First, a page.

This is a story I heard yesterday. It was told by a young guy at the cafe table next to mine, with a shaved head and rippling muscles, wearing a tank top, cargo shorts, and dog tags. Earlier that morning, he explained, he had been sitting by himself outside when a stranger approached him.
“I think I’m going to kill myself,” the man said.
“I think I’m going to kill myself.”
The young guy looked him over. He believed the man. “Okay,” he said. “Sit down and talk to me.”
The stranger wouldn’t sit down, but he didn’t leave. “Why do you want to kill yourself?” the young guy asked. The man told him he’d had enough. He said he planned to shoot himself. He didn’t know what else to do.
“I’d like to help you. Can I help you?”
The stranger shrugged.
“Can I call the police to come help you? I’ll stay here with you until they get here.” The man nodded.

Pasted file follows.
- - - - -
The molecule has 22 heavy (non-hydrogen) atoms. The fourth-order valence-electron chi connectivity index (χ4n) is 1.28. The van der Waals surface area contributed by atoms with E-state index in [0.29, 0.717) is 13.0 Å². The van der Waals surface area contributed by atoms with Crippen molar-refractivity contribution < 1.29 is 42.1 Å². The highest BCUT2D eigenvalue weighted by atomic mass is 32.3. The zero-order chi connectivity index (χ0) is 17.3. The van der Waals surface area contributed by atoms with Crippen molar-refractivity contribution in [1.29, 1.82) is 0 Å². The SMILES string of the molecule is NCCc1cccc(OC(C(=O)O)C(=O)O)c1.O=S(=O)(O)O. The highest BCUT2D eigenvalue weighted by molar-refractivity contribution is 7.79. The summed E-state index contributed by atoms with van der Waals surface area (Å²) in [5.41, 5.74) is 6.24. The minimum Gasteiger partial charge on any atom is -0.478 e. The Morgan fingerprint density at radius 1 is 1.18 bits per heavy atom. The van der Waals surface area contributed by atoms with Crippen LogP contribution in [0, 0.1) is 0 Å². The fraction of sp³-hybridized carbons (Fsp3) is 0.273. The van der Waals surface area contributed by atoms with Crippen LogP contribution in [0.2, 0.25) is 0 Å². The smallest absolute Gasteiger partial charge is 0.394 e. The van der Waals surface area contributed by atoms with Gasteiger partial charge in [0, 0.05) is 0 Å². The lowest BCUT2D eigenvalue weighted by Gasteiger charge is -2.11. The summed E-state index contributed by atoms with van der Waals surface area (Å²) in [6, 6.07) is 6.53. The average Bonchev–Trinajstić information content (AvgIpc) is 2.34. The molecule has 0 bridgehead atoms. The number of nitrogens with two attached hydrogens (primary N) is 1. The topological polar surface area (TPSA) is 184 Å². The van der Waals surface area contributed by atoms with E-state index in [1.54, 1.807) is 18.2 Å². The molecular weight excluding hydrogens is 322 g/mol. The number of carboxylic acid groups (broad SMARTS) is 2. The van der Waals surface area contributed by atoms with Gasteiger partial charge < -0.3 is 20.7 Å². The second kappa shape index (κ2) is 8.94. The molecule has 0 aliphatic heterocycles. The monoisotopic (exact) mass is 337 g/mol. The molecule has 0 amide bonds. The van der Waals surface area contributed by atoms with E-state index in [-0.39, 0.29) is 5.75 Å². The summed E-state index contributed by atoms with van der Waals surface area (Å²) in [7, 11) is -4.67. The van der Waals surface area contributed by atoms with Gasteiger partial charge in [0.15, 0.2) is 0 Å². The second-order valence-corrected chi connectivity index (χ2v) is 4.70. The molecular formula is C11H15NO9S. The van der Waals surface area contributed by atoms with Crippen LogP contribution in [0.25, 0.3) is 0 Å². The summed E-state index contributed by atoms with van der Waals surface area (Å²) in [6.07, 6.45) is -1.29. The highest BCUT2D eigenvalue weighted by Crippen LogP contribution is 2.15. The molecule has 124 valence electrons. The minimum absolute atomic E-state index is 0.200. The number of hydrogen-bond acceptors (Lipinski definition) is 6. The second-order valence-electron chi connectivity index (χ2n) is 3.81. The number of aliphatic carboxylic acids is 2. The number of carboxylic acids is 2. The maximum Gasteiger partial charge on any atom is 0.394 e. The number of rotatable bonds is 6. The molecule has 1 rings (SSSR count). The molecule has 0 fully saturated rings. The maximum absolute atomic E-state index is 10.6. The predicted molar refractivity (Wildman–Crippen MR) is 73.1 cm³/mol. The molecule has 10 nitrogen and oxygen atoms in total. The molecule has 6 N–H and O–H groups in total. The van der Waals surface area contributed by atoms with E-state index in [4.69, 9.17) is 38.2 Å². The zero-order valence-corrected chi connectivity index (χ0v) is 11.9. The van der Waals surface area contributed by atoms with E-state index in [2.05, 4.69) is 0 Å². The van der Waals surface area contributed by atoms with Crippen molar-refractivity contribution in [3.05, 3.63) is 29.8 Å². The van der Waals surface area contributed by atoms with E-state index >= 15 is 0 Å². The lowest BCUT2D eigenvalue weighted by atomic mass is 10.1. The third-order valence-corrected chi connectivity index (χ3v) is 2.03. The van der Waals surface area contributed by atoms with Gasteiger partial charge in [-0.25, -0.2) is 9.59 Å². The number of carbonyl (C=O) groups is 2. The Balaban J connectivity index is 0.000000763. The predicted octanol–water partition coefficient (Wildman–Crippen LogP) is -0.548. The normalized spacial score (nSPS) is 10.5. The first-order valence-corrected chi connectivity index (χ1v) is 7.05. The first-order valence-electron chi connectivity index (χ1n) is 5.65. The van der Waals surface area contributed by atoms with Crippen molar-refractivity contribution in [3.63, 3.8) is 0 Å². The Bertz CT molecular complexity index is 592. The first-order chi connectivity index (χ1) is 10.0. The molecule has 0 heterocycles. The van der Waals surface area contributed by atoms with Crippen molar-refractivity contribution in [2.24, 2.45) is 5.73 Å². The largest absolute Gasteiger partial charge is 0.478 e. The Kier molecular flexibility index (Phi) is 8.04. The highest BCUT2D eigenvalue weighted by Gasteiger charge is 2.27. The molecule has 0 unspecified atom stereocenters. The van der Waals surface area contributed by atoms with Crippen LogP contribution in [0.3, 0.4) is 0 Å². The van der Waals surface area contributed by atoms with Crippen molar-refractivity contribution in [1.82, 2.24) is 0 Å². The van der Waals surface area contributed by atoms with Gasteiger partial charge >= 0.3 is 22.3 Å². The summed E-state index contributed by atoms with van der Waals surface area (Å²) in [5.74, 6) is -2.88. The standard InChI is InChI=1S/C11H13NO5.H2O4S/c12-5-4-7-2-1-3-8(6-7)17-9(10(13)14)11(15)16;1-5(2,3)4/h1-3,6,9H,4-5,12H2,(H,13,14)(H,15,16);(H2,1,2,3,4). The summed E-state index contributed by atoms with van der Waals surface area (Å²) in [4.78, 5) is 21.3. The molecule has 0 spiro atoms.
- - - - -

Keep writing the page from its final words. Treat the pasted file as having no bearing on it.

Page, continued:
“Are you carrying a weapon?” He nodded again. “Okay, look — we don’t want there to be any trouble when the cops come. So can I take your weapon away from you?”
Another nod. The young guy stood and gently patted the man down. He found a pistol in his clothes, which he removed. He ejected the clip, unloaded it, and set the disassembled gun down next to them. Then he called the police.
When the cops arrived, they talked to the stranger and asked if he wanted to come with them. He said that he did. So they led him to the car, taking the young guy’s phone number before they left. They called him that afternoon to tell him the stranger’s name and that he was getting the help he needed.
We look at the hate and death in the news today, and it’s hard not to despair, but we are not doomed. We feel helpless, but none of our actions are futile. We change the world the most by intently being as good as we can, by approaching every decision with the aim of being kind.
“I guess I did a good thing today,” the young guy said without pride or drama. We are not hopeless.